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Imagery Intelligence Programs and Activities

The first Soviet reconnaissance satellite was launched in 1962. Over the next 30 years, the Soviets launched over 850 photoreconnaissance satellites. On average, the Soviets, and now the Russians, have been able to maintain 2 photoreconnaissance satellites in orbit each year with an average of 780 mission days per year. Russian imagery systems are assessed to be able to obtain resolutions of better than one-third of a meter. The Russians currently use three types of imagery satellites depending on the imagery requirement.

The third-generation photoreconnaissance satellite is a medium resolution system (1.5 to 3 meters) that is used for wide area surveillance missions. The satellite flies in low earth orbits at altitudes ranging from 235 to 245 kilometers. It is designed for mission durations of 2 to 3 weeks, and requires that the satellite be deorbited for return of film canisters. During Operation Desert Storm, the former Soviet Union launched three of these spacecraft to fly repetitive ground tracks over the Persian Gulf region. The capability to quickly launch and recover these satellites allowed the Soviets to double their coverage of the area in response to the intelligence requirements of Soviet political and military leaders. The Russians appear to be phasing the third-generation satellite out of operation in favor of follow-on systems.

The fourth-generation photoreconnaissance satellite provides the Russians with increased operational capabilities. The spacecraft flies elliptical orbits at altitudes of 170 kilometers, which improves resolution. The principal improvements in the systems are the ability to return film canisters without deorbiting the spacecraft, and the extension of orbital lifetime. The productive lifetime of the fourthgeneration satellite now averages 60 days per mission. During the last 5 years, the Russians have launched 6 high resolution satellites, and 1 topographic mapper annually. During the Persian Gulf War the former Soviets launched 4 fourth-generation satellites in a period of less than 90 days, illustrating the ability of the Russians to surge reconnaissance systems in times of crisis or international tension. The groundtrack of these satellites was aligned with the Persian Gulf region to provide additional coverage during daylight hours.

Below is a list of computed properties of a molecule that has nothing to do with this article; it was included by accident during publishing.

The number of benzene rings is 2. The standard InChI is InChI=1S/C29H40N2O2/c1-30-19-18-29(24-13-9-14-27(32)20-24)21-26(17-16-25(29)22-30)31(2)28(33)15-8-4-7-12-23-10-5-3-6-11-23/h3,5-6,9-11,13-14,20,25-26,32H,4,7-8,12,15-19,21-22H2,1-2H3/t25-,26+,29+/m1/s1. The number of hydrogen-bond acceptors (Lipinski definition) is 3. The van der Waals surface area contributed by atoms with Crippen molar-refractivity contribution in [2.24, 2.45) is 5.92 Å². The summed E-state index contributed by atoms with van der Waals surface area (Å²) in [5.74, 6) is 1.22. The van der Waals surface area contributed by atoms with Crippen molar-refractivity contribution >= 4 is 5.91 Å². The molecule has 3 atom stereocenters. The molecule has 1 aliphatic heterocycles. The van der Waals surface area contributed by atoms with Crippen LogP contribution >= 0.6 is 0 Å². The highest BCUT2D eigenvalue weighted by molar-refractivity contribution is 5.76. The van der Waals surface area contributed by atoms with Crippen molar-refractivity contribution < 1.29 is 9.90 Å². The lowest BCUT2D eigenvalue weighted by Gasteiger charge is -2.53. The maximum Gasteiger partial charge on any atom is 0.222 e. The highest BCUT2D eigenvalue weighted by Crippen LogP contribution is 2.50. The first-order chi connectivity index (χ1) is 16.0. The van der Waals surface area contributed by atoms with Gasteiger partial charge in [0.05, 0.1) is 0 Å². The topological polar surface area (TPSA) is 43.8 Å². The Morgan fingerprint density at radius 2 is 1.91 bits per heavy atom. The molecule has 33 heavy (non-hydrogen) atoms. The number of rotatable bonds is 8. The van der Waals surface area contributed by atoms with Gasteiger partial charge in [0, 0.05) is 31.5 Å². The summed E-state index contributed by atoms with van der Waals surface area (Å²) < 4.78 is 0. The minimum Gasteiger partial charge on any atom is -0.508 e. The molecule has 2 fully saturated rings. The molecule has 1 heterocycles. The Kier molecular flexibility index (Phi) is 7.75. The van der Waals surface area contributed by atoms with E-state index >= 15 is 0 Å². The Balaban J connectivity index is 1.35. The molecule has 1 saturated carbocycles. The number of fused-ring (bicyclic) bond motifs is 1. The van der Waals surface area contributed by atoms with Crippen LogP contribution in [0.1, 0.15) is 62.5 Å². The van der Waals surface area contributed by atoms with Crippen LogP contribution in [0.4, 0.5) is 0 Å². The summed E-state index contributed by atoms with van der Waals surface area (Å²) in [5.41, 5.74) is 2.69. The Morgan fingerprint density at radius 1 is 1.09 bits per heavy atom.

The fifth-generation satellite is an electrooptic imaging system that provides the Russians with near real-time imagery. The fifth-generation imagery satellite greatly improves the reconnaissance capabilities of the Russian Federation. It provides quicker return of intelligence data and ends the restrictions posed by the limited amount of film that can be carried by a photoreconnaissance satellite. In general, the fifth-generation satellite is used for global reconnaissance, and the third and fourth generation satellites are used for coverage of particularly sensitive areas.

Overall, the Russians have continued to maintain a robust space reconnaissance program, despite predictions that the program would wane after the demise of the Soviet Union. The Russians have been able to maintain a constellation of 160 satellites in orbit simultaneously, the same level as under the Soviet Union, despite a 35 percent reduction in launches. The one major problem faced by the Russians is the lack of an all weather/day/night imaging system. Both electro-optic and photographic systems require daylight and clear weather to be able to image an area. In the 1980s, the Soviet attempted to develop a synthetic aperture radar (SAR) system to provide all weather and night coverage. This program failed to develop a militarily acceptable product, and the resulting Almaz spacecraft was converted into a commercial mapping system. No comparable SAR system is currently known to be under development.


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Updated Wednesday, November 26, 1997 5:56:23 PM